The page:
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Molecular Markers in Crop Improvement

BY: Dr. Sundeep Kumar | Category: Genetics | Submitted: 2016-02-08 08:20:02
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Article Summary: "Molecular markers have found large scale applications in crop improvement programs, because of several advantages over morphological and biochemical markers. Molecular markers are environmentally neutral, highly abundant, and independent of tissue and stage of the plants. Traditionally, breeders have relied on visible traits to .."


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Molecular markers in crop improvement
Authors: Sundeep Kumar, Amit K. Singh, Ruchi Bansal, Sheel Yadav, Jyoti Kumari and Rakesh Singh
National Bureau of Plant Genetic Resources, New Delhi


Molecular markers are segment of DNA sequence of the genome that can differentiate two or more individuals/genotypes and follow the Mendelian pattern of inheritance. Molecular markers have been introduced over last two decades, which has revolutionized the entire scenario of biological sciences. Since the publication of restriction fragment length polymorphism (RFLP); first DNA marker techniques three decades ago, many DNA based marker techniques have been developed which includes RAPD, SSR, ISSR, CAPs etc. DNA based markers have found large scale applications in crop improvement programs, because of several advantages over morphological and biochemical markers. Molecular markers are environmentally neutral, highly abundant, and independent of tissue and stage of the plants. Traditionally, breeders have relied on visible traits to select improved varieties however; MAS rely on identifying marker DNA sequences that are inherited alongside a desired trait during the first few generations. Molecular markers are also considered as useful tools for pyramiding of different resistance genes and developing multi-line cultivars targeting for durable resistance to the disease. Although there is no marker technique which is without any limitation but an ideal molecular marker should have following features: 1) technically simple and easy to perform 2) follow co-dominant inheritance 3) require no prior sequence information about genome 4) reproducible and 5) generate more number markers per reaction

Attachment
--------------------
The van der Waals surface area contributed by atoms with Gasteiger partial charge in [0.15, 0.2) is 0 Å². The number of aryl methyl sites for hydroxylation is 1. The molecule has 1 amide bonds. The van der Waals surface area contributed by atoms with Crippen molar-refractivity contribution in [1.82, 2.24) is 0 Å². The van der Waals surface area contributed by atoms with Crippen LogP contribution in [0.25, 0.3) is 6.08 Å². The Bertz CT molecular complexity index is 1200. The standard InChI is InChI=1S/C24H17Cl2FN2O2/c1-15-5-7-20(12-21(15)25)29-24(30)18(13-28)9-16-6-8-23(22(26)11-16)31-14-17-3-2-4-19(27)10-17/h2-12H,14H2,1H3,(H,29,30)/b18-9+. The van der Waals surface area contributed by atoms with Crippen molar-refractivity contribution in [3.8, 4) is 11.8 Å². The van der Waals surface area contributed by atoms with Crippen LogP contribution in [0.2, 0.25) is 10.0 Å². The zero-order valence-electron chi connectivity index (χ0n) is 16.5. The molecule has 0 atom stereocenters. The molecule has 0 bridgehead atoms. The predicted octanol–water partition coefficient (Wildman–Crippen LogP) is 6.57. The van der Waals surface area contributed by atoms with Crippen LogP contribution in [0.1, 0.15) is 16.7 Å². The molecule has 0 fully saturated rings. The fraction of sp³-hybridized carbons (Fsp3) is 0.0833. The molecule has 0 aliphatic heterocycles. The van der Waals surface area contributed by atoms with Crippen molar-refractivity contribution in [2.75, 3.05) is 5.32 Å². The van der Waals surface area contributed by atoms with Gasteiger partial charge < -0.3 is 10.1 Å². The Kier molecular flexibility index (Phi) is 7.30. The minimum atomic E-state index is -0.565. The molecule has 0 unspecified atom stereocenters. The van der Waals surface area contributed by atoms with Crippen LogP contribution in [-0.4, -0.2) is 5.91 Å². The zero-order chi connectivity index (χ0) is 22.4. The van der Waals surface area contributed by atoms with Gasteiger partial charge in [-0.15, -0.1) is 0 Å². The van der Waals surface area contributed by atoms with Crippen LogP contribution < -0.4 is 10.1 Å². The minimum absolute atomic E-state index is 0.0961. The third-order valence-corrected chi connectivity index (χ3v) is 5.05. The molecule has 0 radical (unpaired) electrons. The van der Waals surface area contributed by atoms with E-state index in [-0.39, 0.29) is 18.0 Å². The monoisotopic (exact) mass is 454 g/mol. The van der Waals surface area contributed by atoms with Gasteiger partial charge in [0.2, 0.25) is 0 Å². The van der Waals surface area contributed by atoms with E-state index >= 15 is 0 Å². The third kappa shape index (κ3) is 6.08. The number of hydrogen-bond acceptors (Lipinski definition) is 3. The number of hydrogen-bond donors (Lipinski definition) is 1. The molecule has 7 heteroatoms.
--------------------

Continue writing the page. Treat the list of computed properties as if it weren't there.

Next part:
However, most of the currently used molecular markers are random DNA markers (RDMs) derived from unknown regions of the genome, limiting their use in trait specific crop improvements. Therefore, the focus in the recent years has been to develop markers which are derived from the within the gene regions making them more useful for crop improvement per se. These markers are referred as gene targeted markers (GTMs). And those gene targeted markers which are derived from the polymorphic site within the genes having effect on phenotypes of the plants are referred as functional markers (FMs).








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About Author / Additional Info:
Currently, I am working as Senior Scientist at National Bureau of Plant Genetic Resources, Pusa, New Delhi-110012 (INDIA).

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